The Merfolk feature prominently on the cover and through much of the novel they are literally ‘just below the surface’. How did you handle the creation and use of this race?

MerfolkTo sustain a mermaid as a major character at novel length, I felt I had to redesign merfolk. They are aquatic humanoids (they have legs instead of tails) and air-breathers and are more like marine mammals than fish. I also treated them as an indigenous but more primitive race than the humans who inhabit Valdur. There are echoes of the mistreatment of native peoples in our own era of exploration here and that’s intentional. My merfolk can walk on land and survive out of the sea for a time and that gives me more scope as a writer. More than that, a mermaid who’s a fish below the waist would have made for a very short romance with my pirate I suspect.

Speaking of characters, there is a great bunch of them in The Guns of Ivrea. Do you have a favourite?

That’s tough. I love all my “children.” But, at a pinch, I’d probably say Captain Julianus Strykar, a very jaded mercenary who’s running a lucrative narcotics trade on the side as the novel opens.

Moving onto writing, do you have any advice to aspiring writers on balancing descriptive, historical writing with action and the forward momentum of a story? You’re pretty damned good at it!

Thanks for that. It’s always a question of balance though. I avoid info-dumps whenever possible and prefer to let the world unfold through my characters’ eyes. This is above all an adventure story so plotting and pacing are key. The old adage of “show—don’t tell” is no bad advice. Narrative summary isn’t always a bad thing, but it’s character-driven scenes like in a play that push the story forward and keep readers turning the pages.

Also, you’ve gone from writing non-fiction to fiction writing. Was that always the plan and do you think that one benefits the other?

Cliff-BealWell, I had been scribbling fiction since I was a teenager and I did complete a novel in the 90s but at heart I always felt I was a historian so ended up writing and publishing a non-fiction popular history about a not-so-famous Anglo-American pirate named John Quelch. One ungenerous reviewer called it “fiction” so I decided what the hell and went hard over into fiction writing. I get far more enjoyment from writing novels. Novels and non-fiction are very different creatures and I myself never saw much in the way of crossover in tradecraft other than you are stringing sentences together in both.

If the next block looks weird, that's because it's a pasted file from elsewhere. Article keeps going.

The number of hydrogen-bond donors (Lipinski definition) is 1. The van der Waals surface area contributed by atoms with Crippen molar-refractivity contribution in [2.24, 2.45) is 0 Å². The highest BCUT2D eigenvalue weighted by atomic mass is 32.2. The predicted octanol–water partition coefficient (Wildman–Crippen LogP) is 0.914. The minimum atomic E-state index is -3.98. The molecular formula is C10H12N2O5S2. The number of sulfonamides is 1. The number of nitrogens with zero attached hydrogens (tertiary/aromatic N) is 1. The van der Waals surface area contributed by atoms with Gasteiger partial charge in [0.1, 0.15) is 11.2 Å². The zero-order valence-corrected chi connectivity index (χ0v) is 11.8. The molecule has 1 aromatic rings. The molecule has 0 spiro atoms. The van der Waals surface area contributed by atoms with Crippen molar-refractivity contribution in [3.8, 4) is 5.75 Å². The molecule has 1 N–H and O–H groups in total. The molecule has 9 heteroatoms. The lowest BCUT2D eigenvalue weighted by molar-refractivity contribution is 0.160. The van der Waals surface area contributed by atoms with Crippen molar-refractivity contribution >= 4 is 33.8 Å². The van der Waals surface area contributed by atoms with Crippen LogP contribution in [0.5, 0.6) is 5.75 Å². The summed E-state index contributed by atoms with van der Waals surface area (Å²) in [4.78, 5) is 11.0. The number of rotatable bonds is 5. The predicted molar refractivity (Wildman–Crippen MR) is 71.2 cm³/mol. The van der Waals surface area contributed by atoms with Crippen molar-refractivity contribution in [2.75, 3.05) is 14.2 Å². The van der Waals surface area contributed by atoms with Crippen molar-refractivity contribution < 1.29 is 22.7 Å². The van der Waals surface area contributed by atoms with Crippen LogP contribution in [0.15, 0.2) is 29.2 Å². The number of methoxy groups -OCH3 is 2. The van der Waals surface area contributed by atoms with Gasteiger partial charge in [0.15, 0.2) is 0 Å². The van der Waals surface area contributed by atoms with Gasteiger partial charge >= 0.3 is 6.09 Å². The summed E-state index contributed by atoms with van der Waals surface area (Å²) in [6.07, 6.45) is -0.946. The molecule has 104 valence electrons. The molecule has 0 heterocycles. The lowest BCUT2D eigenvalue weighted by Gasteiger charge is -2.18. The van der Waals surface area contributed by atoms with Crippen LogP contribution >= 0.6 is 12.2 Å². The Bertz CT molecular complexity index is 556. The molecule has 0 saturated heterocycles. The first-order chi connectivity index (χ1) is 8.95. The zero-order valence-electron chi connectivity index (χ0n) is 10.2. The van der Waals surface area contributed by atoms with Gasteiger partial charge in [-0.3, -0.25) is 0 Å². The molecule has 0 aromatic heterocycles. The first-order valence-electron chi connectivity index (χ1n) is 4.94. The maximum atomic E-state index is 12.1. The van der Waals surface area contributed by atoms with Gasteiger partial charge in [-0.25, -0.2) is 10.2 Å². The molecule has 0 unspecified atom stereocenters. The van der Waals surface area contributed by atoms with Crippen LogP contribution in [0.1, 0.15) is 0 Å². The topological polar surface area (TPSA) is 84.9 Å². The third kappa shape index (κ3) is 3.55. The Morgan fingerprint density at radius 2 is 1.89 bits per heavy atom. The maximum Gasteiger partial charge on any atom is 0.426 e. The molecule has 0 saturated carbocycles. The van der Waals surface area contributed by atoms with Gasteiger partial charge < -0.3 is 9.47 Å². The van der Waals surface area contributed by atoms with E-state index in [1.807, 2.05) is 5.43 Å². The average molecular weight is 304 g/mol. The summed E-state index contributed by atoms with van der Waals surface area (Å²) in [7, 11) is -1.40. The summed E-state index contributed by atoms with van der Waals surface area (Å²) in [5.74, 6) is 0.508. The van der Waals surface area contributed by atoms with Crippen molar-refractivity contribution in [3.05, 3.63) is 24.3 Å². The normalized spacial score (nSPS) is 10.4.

I’m curious: when you get the inevitable comparisons to authors such as George R.R. Martin does that fill you with pride? A sense of dread? And how much weight do you put upon them kinds of author-to-author comparisons?

I think the only one comparing me to GRRM is my publisher! If Fantasy Faction did as well then I would be blushing all over. I’m a little bit dubious of author comparisons as they can pigeonhole writers but I do understand why publishers and marketeers use them. The entire fantasy genre is an increasingly wide spectrum of niches and sub-genres. It’s hard to link authors to the right audience because of that and author comparisons can perhaps serve as pointers.

Finally, Valdur seems to have incredible scope – whether you move forwards in time, backwards in time, across the word, focus on different characters, a different race, write more novels, novellas or even short stories, etc. Can you tell us about your plans for the sequel(s) and anything beyond that?

I can’t say too much about the sequel without blundering into spoiler territory but that said, it’s called The Witch of Torinia and should be out about a year from now. Nearly done with the first draft and what I can say is that many of the plot elements that pick up steam in Guns: the schism in the church and the slow descent into war across Valdur, will come to the fore (as will an ancient evil). There will be action on the high seas but also proper full-scale battles on land between armoured hosts. I’ve got several sets of characters and it’s a big world so the possibilities exist for more tales of Valdur down the road if the reading public shows an interest. Apart from Valdur, I’ve got some ideas for a few short stories and I would love to go back to historical fiction again at some point. It’s the closest we can ever get to time travel.

For more information of The Guns of Ivrea check out the Rebellion Publishing website here.
Form more information about Clifford Beal check out his website here.
If you’re feeling the need to stalk him online, his Twitter account is here and his Facebook Page is here.